Linsun Engineering: experts owe implied duties to the court. Are there any implications for arbitration proceedings?

In Linsun Engineering Sdn Bhd v Shin Eversendai Engineering Sdn Bhd (“Linsun Engineering”), Wong Kian Kheong J decided, inter alia, that experts must ensure their ability and availability to give evidence at trial. While Wong Kian Kheong J’s decision does form part of Malaysian laws, its applicability to international arbitration must be analysed, which we do so below.
Below, we take a closer look at what this decision means for international arbitration.
When must Linsun Engineering be applied by arbitral tribunals?
The procedural law of the arbitration
Generally, the procedural law or lex arbitri of an arbitration is that of the arbitration’s seat1. Hence, any arbitration where the seat is Malaysia is subject to the Arbitration Act 2005 (“AA 2005”).
In respect of expert witnesses, section 29 of the AA 20052 provides that:
(1) Any party may with the approval of the arbitral tribunal, apply to the High Court for assistance in taking evidence.
(2) The High Court may order the attendance of a witness to give evidence or, where applicable, produce documents on oath or affirmation before an officer of the High Court or any other person, including the arbitral tribunal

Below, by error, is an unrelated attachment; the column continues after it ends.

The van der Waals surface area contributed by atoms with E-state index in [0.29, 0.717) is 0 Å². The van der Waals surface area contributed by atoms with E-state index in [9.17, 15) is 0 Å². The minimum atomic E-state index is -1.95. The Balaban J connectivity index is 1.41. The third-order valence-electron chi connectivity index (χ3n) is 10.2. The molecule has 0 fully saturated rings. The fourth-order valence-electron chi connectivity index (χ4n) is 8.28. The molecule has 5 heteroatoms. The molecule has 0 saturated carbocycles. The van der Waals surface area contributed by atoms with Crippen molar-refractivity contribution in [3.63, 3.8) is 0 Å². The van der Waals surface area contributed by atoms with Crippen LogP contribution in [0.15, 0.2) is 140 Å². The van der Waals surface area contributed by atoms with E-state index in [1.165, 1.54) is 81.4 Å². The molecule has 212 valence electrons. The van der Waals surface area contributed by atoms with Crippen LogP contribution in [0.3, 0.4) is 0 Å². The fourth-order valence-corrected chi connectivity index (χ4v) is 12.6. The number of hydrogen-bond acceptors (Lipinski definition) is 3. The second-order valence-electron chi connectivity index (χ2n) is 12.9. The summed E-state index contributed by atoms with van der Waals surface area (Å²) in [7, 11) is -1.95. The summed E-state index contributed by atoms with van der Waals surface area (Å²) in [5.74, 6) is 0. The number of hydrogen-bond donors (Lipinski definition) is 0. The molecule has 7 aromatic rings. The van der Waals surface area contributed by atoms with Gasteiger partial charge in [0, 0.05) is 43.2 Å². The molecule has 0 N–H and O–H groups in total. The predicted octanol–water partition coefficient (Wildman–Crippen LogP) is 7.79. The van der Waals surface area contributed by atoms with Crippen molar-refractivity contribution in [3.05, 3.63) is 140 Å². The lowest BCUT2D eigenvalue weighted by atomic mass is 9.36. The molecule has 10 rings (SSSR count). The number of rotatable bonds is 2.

The application of Section 29 of the AA 2005 was considered by Lim Chong Fong J in Coneff Corporation Sdn Bhd v Vivocom Enterprise Sdn Bhd (Dr Eng Zi Xun Applicant) [2019] MLJU 1666. Paragraph 33 of the judgment provides:

Generally, I am of the view that the principal governing considerations to justify the issuance of a subpoena whether to produce a document or summon a witness under s. 29 of the Arbitration Act 2005 are relevancy and materiality. That notwithstanding if the subpoena has however been issued for a non-legitimate purpose or is oppressive, then the subpoena would be set aside. It is immaterial that the person subpoenaed is not a party in the arbitration proceedings” [emphasis added].

Section 29 makes no distinction between witnesses of fact and expert/opinion witnesses. Hence, the Court’s power to compel a witness to give evidence would apply to both. By clear implication, if there is no subpoena under Section 29 of the AA 2005, attendance before the arbitral tribunal cannot be compelled.
Thus, it is reasonably arguable that Linsun does not apply to arbitration, international or domestic. Linsun was decided in the context of the Rules of Court 2012, which regulates Malaysian civil procedure at the High Court level and below. Hence, in an arbitration where procedure is governed by the relevant arbitration rules and the law of the seat, it is difficult to see how Linsun could apply. In any event, an expert who fails to attend without lawful reasons would be in breach of contract with his/her appointing party, apart from adverse consequences of the non-attendance stigma to possible future appointments as an expert.
General practice in international arbitration proceedings